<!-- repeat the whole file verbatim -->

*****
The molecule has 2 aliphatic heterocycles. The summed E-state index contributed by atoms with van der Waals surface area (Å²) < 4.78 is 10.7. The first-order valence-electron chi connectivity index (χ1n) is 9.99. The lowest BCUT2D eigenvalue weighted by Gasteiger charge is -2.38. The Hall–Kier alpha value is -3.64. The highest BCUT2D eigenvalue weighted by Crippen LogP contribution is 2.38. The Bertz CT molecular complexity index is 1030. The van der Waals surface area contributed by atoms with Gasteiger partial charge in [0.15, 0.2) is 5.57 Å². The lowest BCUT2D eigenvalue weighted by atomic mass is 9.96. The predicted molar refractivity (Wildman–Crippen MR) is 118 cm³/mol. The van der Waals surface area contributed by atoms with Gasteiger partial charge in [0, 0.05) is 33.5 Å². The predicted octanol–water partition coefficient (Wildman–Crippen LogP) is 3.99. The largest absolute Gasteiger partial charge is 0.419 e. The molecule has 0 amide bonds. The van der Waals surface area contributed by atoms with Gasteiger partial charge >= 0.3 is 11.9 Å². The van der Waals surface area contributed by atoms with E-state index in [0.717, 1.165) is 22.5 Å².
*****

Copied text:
The molecule has 2 aliphatic heterocycles. The summed E-state index contributed by atoms with van der Waals surface area (Å²) < 4.78 is 10.7. The first-order valence-electron chi connectivity index (χ1n) is 9.99. The lowest BCUT2D eigenvalue weighted by Gasteiger charge is -2.38. The Hall–Kier alpha value is -3.64. The highest BCUT2D eigenvalue weighted by Crippen LogP contribution is 2.38. The Bertz CT molecular complexity index is 1030. The van der Waals surface area contributed by atoms with Gasteiger partial charge in [0.15, 0.2) is 5.57 Å². The lowest BCUT2D eigenvalue weighted by atomic mass is 9.96. The predicted molar refractivity (Wildman–Crippen MR) is 118 cm³/mol. The van der Waals surface area contributed by atoms with Gasteiger partial charge in [0, 0.05) is 33.5 Å². The predicted octanol–water partition coefficient (Wildman–Crippen LogP) is 3.99. The largest absolute Gasteiger partial charge is 0.419 e. The molecule has 0 amide bonds. The van der Waals surface area contributed by atoms with Gasteiger partial charge >= 0.3 is 11.9 Å². The van der Waals surface area contributed by atoms with E-state index in [0.717, 1.165) is 22.5 Å².